Album review: The Wolfhounds – Electric Music

A FEW days ago, I wrote in a review that you can’t keep a good genre down; necessarily, it follows that you can’t keep a great band down. And a great illustration of this would be East London’s The Wolfhounds, back with us once more and poised to release their third long-player since reforming, and seventh overall. 

The times weren’t kind to The Wolfhounds back in the day. Lauded initially off the back of their inclusion on that compilation by a certain defunct British inkie, the spotlight shifted just as the band began shifting up through the gears: the gritty lyricism of Bright and Guilty, examining the state of the nation from top to bottom, followed by the haymaker seven-tracker Blown Away – found voices, including Joey Ramone, dub depth and the most exquisite guitar torture this side of anything with Ranaldo/Moore in the credits, it went largely, and grieviously, unheralded. I remember a friend and I crowding around a half-page 30 (!) in an NME of the time – shoved right back by the small ads for mohair jumpers. A belligerent swansong came in the shape of Attitude, then … silence, as the population busied itself with unlaced para boots and Seattle.

The first stirrings of a rebirth came when Bob Stanley asked them to play the ICA for the 30th anniversary of that tape; more gigs followed, and the studio beckoned. Now, the second iteration of the ‘Hounds has been gigging and touring longer than the 1980s’ incarnation. 

Coming on the heels of Middle Aged Freaks and Untied Kingdom, Electric Music grabs you by the cojones from the moment you see that shocking yellow and black hazard artwork. Opener and current single “I Can’t See The Light” is a classic Wolfhounds projectile, lobbed over the fence and detonating in your ears; the hookline of this and the following “Like Driftwood”, a glimpse into the everyman, stripped of hope, coherence and security.  “Song of the Afghan Shopkeeper (After Ben Judah)” is a lament from a rural immigrant sucked across continents into the great capitalist hub, deracinated, dizzy: “I came all the way here/but I can’t feel happy/I see the buses stop and go five hundred times a day” intones Callahan over a masterful raw raga from Andy Golding, that opens out, teetering just on the edge of atonality. He’s one of the most undervalued guitarists in the country, tearing and spilling notes on the abattoir floor of our century.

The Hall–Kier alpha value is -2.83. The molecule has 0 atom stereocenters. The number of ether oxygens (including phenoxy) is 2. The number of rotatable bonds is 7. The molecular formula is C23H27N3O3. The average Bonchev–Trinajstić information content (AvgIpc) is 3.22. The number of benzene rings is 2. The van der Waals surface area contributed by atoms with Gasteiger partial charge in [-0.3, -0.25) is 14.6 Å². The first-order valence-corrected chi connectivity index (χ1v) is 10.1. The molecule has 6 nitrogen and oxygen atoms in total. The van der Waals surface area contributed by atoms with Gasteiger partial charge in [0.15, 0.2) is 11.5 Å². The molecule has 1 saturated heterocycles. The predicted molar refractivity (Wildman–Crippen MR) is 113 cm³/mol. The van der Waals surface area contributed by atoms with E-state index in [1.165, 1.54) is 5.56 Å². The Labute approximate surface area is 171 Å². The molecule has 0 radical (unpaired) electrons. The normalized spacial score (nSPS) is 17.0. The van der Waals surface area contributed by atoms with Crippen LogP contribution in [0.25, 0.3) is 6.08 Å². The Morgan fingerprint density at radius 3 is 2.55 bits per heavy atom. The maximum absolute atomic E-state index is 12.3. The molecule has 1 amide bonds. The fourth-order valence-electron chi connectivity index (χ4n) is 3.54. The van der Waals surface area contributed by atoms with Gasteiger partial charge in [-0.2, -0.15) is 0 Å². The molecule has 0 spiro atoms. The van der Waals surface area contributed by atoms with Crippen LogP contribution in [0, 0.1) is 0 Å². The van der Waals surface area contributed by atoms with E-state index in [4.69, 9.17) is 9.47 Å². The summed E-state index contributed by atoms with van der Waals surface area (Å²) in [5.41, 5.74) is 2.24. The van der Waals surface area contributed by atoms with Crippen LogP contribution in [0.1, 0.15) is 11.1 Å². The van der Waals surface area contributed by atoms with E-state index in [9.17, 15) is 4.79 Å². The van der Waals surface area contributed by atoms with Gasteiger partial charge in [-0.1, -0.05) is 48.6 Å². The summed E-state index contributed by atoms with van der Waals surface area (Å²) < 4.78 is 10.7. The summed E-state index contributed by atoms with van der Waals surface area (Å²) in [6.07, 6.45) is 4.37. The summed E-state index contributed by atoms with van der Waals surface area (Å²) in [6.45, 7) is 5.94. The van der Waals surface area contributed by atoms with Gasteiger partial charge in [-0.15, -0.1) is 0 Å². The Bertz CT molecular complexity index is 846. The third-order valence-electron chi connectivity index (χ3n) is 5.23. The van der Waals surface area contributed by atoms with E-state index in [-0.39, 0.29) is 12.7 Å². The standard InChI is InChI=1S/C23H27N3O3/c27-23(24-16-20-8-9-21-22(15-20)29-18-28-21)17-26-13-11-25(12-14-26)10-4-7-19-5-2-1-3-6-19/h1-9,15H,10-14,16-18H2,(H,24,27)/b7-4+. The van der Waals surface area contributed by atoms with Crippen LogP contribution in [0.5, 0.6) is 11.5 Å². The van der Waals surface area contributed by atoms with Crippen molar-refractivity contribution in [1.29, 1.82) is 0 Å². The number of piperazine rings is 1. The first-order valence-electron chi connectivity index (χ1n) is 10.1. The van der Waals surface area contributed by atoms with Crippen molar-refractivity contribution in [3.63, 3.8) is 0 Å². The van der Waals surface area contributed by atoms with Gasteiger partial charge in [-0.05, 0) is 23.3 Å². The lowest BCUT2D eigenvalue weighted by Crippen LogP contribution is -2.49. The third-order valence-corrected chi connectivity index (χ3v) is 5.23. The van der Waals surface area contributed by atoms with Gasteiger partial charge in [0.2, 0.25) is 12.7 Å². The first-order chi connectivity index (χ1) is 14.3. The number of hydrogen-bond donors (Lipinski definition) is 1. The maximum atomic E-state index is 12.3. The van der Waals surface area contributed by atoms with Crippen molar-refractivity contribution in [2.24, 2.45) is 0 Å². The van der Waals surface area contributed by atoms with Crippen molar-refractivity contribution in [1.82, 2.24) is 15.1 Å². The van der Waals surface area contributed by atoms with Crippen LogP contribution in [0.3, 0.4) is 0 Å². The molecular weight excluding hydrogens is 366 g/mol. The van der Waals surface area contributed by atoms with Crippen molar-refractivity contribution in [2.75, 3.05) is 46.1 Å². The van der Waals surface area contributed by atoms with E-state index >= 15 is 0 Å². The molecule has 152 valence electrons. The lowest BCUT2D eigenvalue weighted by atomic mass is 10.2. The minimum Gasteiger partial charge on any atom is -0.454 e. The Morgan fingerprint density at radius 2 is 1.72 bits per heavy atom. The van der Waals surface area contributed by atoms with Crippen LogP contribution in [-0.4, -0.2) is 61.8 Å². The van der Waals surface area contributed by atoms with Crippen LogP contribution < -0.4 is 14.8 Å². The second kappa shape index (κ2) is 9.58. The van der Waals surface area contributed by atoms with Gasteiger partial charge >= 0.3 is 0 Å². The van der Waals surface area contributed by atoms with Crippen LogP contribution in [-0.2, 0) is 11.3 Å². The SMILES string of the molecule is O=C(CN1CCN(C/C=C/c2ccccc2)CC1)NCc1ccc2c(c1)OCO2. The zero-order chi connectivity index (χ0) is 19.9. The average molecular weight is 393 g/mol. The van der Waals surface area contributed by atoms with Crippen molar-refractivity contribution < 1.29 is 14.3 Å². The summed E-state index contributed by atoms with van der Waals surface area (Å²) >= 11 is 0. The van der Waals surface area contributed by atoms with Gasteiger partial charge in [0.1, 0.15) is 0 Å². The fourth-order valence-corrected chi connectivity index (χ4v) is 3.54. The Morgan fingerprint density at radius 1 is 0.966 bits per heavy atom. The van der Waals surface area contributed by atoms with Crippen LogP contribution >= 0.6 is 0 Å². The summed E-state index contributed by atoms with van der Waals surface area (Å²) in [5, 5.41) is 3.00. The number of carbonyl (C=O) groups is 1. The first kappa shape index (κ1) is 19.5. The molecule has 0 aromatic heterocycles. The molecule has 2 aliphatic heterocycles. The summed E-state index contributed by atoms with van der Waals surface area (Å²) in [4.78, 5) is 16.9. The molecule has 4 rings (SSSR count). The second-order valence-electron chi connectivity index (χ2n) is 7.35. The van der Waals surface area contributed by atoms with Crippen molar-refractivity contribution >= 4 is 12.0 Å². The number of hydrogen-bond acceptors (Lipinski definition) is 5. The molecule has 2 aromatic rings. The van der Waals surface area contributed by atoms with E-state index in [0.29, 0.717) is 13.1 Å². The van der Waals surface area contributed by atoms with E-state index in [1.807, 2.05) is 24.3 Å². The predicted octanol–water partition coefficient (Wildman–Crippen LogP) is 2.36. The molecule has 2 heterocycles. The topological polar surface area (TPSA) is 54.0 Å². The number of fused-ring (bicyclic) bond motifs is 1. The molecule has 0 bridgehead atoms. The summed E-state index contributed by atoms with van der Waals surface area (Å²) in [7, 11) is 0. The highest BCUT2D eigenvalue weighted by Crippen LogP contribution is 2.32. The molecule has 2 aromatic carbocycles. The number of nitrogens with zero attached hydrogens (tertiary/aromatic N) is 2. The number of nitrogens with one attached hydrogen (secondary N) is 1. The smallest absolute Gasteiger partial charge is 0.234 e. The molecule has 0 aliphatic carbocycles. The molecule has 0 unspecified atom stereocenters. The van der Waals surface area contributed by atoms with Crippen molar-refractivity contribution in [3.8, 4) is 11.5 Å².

You want some proper noise, some dischord, to remember what Sonic Youth and Steve Albini taught you oh, so long ago? Look no further. Title track “Electric Music” has the dirtiest chord shapes, underpinned by filthy fuzz bass and a relentless snare break. “We have the ghost of a chance”, declares Callahan, and you’re in no doubt he’s levelling with you. Dislocated violin samples give another harmonic edge to the strafing you’re receiving. 

And … breathe … “Stand Alone” is the best straight-ahead bittersweet boy-girl noisepop nugget I’ve had the pleasure of in such a long time – it’s damn pretty – while the sweet male/female melody of  “The Roaches” gives a little light, the roaches in question not needing anything to survive … “just everything you ever made”. You know who he’s referring to. They can – and will – survive a nuclear war. Scritti Politti’s Rhodri Marsden adds bassoon colour. And really, you can draw a line back from Callahan’s lyrical documentation to another London lad, Ray Davies, whose gaze was as pin-sharp and documented both the small and the big ‘P’ political through a multiplicity of ordinary lives, lived extraordinarily. 

It would be tempting here to resort to cliche and say this album is full of vital postcards from the edge; were it not that these are actually postcards from dead centre, from the blackened, bruised heart of the UK plc in this goddam year of our Lord. 

Electric Music will be released on July 3rd and is available now for pre-order on download, CD and limited vinyl from

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